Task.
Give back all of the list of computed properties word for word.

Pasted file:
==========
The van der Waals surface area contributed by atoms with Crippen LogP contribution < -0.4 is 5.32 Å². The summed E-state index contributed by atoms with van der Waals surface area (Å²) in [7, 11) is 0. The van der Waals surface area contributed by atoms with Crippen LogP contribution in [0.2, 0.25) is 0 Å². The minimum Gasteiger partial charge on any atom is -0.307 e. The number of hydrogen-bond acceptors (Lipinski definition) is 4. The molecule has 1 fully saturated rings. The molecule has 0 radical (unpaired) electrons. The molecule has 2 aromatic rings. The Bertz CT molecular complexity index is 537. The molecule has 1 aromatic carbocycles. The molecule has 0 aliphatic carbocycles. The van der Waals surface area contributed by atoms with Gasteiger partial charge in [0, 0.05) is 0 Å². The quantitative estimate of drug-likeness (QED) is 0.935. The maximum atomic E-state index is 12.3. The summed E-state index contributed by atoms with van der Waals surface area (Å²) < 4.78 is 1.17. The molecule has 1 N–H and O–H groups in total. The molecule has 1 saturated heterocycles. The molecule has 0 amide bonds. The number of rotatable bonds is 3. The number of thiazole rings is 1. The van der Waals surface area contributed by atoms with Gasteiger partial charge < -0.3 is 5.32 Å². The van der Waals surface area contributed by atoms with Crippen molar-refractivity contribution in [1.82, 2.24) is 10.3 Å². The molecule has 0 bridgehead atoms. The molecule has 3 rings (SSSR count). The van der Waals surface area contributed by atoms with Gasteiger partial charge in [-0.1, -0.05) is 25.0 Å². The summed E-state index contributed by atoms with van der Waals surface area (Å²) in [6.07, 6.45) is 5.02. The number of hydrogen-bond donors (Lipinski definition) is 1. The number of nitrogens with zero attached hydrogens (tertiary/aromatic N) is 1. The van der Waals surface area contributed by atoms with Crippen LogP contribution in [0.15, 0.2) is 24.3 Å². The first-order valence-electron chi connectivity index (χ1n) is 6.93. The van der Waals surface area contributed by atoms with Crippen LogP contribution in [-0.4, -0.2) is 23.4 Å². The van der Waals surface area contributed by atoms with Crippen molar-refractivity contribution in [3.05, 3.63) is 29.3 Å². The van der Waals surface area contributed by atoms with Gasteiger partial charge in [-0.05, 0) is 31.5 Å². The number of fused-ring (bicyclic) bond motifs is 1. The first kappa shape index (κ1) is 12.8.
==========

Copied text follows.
The van der Waals surface area contributed by atoms with Crippen LogP contribution < -0.4 is 5.32 Å². The summed E-state index contributed by atoms with van der Waals surface area (Å²) in [7, 11) is 0. The van der Waals surface area contributed by atoms with Crippen LogP contribution in [0.2, 0.25) is 0 Å². The minimum Gasteiger partial charge on any atom is -0.307 e. The number of hydrogen-bond acceptors (Lipinski definition) is 4. The molecule has 1 fully saturated rings. The molecule has 0 radical (unpaired) electrons. The molecule has 2 aromatic rings. The Bertz CT molecular complexity index is 537. The molecule has 1 aromatic carbocycles. The molecule has 0 aliphatic carbocycles. The van der Waals surface area contributed by atoms with Gasteiger partial charge in [0, 0.05) is 0 Å². The quantitative estimate of drug-likeness (QED) is 0.935. The maximum atomic E-state index is 12.3. The summed E-state index contributed by atoms with van der Waals surface area (Å²) < 4.78 is 1.17. The molecule has 1 N–H and O–H groups in total. The molecule has 1 saturated heterocycles. The molecule has 0 amide bonds. The number of rotatable bonds is 3. The number of thiazole rings is 1. The van der Waals surface area contributed by atoms with Gasteiger partial charge < -0.3 is 5.32 Å². The van der Waals surface area contributed by atoms with Crippen molar-refractivity contribution in [1.82, 2.24) is 10.3 Å². The molecule has 0 bridgehead atoms. The molecule has 3 rings (SSSR count). The van der Waals surface area contributed by atoms with Gasteiger partial charge in [-0.1, -0.05) is 25.0 Å². The summed E-state index contributed by atoms with van der Waals surface area (Å²) in [6.07, 6.45) is 5.02. The number of hydrogen-bond donors (Lipinski definition) is 1. The number of nitrogens with zero attached hydrogens (tertiary/aromatic N) is 1. The van der Waals surface area contributed by atoms with Crippen LogP contribution in [0.15, 0.2) is 24.3 Å². The first-order valence-electron chi connectivity index (χ1n) is 6.93. The van der Waals surface area contributed by atoms with Crippen LogP contribution in [-0.4, -0.2) is 23.4 Å². The van der Waals surface area contributed by atoms with Crippen molar-refractivity contribution in [3.05, 3.63) is 29.3 Å². The van der Waals surface area contributed by atoms with Gasteiger partial charge in [-0.05, 0) is 31.5 Å². The number of fused-ring (bicyclic) bond motifs is 1. The first kappa shape index (κ1) is 12.8.